The Opera experiment involved timing a beam of mostly muon neutrinos between their point of origin at CERN in Geneva and the arrival point at a the Grand Sasso Lab in Italy (which has special detectors than can capture these elusive particles. The travel distance is 730 kilometers and the neutrinos appear to be able to cover this at a speed faster than light. Basically, they arrive 20 billionths of second sooner than light would were it travelling in a vacuum.  Of course, even though these neutrinos are travelling underground, it’s as though they are moving through empty space since they don’t interact or bump into anything.

Maximum speed limit

There is nothing that annoys people more about Einstein’s theory of relativity than its claim that nothing can travel faster than light. Why can we not conceive of anything moving at a speed of over a billion kilometres per hour? Granted, this is a stupendously high speed to which nothing that we know of (apart from subatomic particles) can get close, but special relativity seems to be saying that the laws of nature forbid anything from going faster.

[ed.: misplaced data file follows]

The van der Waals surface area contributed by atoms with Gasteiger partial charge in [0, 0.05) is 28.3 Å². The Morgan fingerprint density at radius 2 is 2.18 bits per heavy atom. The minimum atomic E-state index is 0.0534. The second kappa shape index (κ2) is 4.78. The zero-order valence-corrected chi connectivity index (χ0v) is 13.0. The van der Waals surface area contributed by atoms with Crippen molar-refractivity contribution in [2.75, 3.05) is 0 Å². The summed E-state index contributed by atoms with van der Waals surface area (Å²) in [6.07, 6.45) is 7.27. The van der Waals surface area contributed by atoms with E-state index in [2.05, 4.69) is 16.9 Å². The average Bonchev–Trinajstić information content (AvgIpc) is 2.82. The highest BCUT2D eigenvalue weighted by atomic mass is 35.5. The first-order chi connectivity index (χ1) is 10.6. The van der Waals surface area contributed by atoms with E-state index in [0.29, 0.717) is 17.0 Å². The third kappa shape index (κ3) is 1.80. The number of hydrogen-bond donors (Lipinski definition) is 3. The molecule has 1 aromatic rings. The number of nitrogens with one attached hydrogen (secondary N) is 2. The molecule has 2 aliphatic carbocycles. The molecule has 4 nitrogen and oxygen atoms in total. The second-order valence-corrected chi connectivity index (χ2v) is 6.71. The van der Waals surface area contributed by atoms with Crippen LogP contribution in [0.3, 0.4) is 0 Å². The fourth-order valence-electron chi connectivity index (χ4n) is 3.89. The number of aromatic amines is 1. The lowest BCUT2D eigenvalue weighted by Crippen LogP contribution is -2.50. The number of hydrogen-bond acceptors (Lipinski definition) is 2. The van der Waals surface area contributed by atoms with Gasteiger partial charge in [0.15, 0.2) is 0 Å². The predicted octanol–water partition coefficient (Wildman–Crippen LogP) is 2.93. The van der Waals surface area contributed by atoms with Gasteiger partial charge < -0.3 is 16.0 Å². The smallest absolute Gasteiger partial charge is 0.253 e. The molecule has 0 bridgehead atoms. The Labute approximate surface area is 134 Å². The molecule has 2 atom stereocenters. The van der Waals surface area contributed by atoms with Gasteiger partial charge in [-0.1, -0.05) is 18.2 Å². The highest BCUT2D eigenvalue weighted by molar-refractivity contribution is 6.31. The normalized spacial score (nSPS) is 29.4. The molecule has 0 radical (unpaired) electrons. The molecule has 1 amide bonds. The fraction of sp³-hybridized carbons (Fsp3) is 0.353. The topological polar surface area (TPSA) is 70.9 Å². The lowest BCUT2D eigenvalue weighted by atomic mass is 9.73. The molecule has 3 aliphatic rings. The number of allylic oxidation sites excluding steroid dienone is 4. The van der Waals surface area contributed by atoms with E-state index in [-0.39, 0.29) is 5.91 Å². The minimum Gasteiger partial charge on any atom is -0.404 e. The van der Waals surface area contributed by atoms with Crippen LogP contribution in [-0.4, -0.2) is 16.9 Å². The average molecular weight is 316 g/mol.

This is hard to stomach if you haven’t followed the logical steps and the careful experimental tests of Einstein’s relativity. I do not plan to go through the details but will instead try and give a flavour of why physicists are so confident that there is a universal speed limit. You see in a sense it is not light that is so special that it holds the speed record, but rather that way space and time themselves are intertwined in our universe implies that there is a maximum speed limit beyond which those laws of physics break down. In our universe this speed happens to be 299,792,458 metres per second, or 186,282 miles per second. Light, because it has no mass, is able to travel at this speed. In fact, in the vacuum of empty space, light is unable to speed up or slow down but is constrained to always move at this speed.